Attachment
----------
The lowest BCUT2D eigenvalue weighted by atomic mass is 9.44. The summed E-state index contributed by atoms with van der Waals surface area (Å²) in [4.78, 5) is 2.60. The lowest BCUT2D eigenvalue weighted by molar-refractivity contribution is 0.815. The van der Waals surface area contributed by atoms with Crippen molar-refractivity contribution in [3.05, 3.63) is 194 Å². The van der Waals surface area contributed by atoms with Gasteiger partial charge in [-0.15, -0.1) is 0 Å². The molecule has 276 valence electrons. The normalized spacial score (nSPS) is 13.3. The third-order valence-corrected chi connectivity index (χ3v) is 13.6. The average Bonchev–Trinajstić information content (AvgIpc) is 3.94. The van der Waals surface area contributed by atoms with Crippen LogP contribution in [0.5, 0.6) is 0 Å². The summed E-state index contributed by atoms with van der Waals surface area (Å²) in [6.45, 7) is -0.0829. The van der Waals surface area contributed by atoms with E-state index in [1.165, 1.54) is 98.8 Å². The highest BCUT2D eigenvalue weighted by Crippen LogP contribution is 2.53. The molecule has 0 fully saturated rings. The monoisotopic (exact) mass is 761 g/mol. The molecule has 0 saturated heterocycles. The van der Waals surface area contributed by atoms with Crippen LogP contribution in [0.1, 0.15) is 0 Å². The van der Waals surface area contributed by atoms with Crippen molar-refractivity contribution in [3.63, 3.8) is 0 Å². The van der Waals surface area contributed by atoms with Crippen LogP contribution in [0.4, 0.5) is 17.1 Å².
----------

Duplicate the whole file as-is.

The lowest BCUT2D eigenvalue weighted by atomic mass is 9.44. The summed E-state index contributed by atoms with van der Waals surface area (Å²) in [4.78, 5) is 2.60. The lowest BCUT2D eigenvalue weighted by molar-refractivity contribution is 0.815. The van der Waals surface area contributed by atoms with Crippen molar-refractivity contribution in [3.05, 3.63) is 194 Å². The van der Waals surface area contributed by atoms with Gasteiger partial charge in [-0.15, -0.1) is 0 Å². The molecule has 276 valence electrons. The normalized spacial score (nSPS) is 13.3. The third-order valence-corrected chi connectivity index (χ3v) is 13.6. The average Bonchev–Trinajstić information content (AvgIpc) is 3.94. The van der Waals surface area contributed by atoms with Crippen LogP contribution in [0.5, 0.6) is 0 Å². The summed E-state index contributed by atoms with van der Waals surface area (Å²) in [6.45, 7) is -0.0829. The van der Waals surface area contributed by atoms with E-state index in [1.165, 1.54) is 98.8 Å². The highest BCUT2D eigenvalue weighted by Crippen LogP contribution is 2.53. The molecule has 0 fully saturated rings. The monoisotopic (exact) mass is 761 g/mol. The molecule has 0 saturated heterocycles. The van der Waals surface area contributed by atoms with Crippen LogP contribution in [0.1, 0.15) is 0 Å². The van der Waals surface area contributed by atoms with Crippen molar-refractivity contribution in [3.63, 3.8) is 0 Å². The van der Waals surface area contributed by atoms with Crippen LogP contribution in [0.4, 0.5) is 17.1 Å².